More than three quarters of the vineyard area is processed by the approximately 100 winegrowers' cooperatives. These make use of the huge central winery Badischer Winzerkeller, founded in 1952. Well-known producers are Aufricht Robert & Manfred, Augit, Axel Bauer, Badischer Winzerkeller, Bercher, Bercher-Schmidt, BiAn, Bickensohler, Blankenhorn, Brenneisen Dirk, Burg Ravensburg, Burkheimer Winzer am Kaiserstuhl, Dörflinger, Clauer Jörg, Dr. Heger, Duijn, Durbacher Winzergenossenschaft, Enderle & Moll, Fendt Weinfamilie, Fischer Otto, Freiherr von Gleichenstein, Freiherr von und zu Franckenstein, Frey Martin, Frick Bernhard, Gebrüder Müller, Gräflich Wolff Metternich'sches Weingut, GravinO, Greiner Maximilian, Heitlinger, Helde Norbert, Hofgut Consequence, Holger Koch, Holub Horst, Huber Bernhard, Hummel Bernd, Hunn Kilian, Jägle Bernhard, Johner Karl-Heinz, Kalkbödele, Karle Gerhard, Keller Franz, Kiefer Friedrich, Klumpp Ulrich, Knab, Köbelin Arndt, Kopp Johannes, Krebs Maximilian, Laible Andreas, Lämmlin-Schindler, Landmann Jürgen, Männle Andreas, Männle Heinrich, Marget Klaus-Martin, Margrave of Baden (Salem, Staufenberg), Marković, Müller Adam, Nägelsförst, Nieger Sven, Pfaffenweiler Weinhaus, Pix Reinhold, Plag Werner, Reichsgraf and Marquis zu Hoensbroech, Reinecker Herbert, Rinklin Friedhelm, Salwey, Schätzle Gregor and Thomas, Schätzle Leopold, Schlör Konrad, Schlossgut Ebringen, Schlossgut Istein, Schloss Neuweier, Schloss Ortenberg, Schneider Claus, Schneider Reinhold, Schlumberger Hartmut, Schweigler Dieter, Seeger Thomas, Staatsweingut Freiburg, Staatsweingut Meersburg, Stigler Andreas, St. Remigius, Trautwein Hans-Peter, Wagner Peter, Waßmer Fritz, Wassmer Martin, Weber Werner, Wiesler Michael, WG Achkarren, WG Königschaffhausen, Wöhrle Markus, Zähringer Wilhelm, Zeller Abtsberg Winzer, Ziereisen.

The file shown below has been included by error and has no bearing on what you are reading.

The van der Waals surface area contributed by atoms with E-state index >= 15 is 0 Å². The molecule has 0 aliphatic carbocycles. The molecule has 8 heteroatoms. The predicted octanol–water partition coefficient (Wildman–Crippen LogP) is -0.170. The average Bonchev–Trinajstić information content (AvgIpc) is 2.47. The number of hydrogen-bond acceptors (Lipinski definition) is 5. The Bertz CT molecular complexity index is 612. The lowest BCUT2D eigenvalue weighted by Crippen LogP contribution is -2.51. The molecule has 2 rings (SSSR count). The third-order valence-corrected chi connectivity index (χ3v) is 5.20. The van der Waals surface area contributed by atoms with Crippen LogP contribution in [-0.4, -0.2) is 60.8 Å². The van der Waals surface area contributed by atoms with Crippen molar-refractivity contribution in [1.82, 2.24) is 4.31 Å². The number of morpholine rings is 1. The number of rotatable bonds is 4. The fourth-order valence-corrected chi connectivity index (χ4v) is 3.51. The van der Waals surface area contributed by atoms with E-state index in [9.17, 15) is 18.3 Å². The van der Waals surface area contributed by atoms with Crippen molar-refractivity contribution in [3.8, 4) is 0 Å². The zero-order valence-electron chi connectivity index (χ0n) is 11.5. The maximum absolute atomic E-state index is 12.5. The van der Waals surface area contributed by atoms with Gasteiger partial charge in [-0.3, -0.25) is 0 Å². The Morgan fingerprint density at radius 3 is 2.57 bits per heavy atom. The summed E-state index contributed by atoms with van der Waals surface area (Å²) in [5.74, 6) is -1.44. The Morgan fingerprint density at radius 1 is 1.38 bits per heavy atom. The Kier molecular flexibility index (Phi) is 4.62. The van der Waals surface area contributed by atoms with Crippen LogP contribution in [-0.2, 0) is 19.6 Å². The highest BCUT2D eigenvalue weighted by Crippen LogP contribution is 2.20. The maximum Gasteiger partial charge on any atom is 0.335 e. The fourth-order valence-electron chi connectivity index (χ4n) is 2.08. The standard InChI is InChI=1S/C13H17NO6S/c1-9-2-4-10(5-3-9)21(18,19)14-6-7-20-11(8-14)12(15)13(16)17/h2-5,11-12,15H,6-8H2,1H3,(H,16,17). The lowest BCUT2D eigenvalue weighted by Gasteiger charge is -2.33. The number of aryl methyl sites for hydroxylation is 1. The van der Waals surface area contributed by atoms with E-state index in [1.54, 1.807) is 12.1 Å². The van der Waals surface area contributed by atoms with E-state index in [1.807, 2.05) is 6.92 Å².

Kaiserstuhl/Oberbergen: © DWI (German Wine Institute)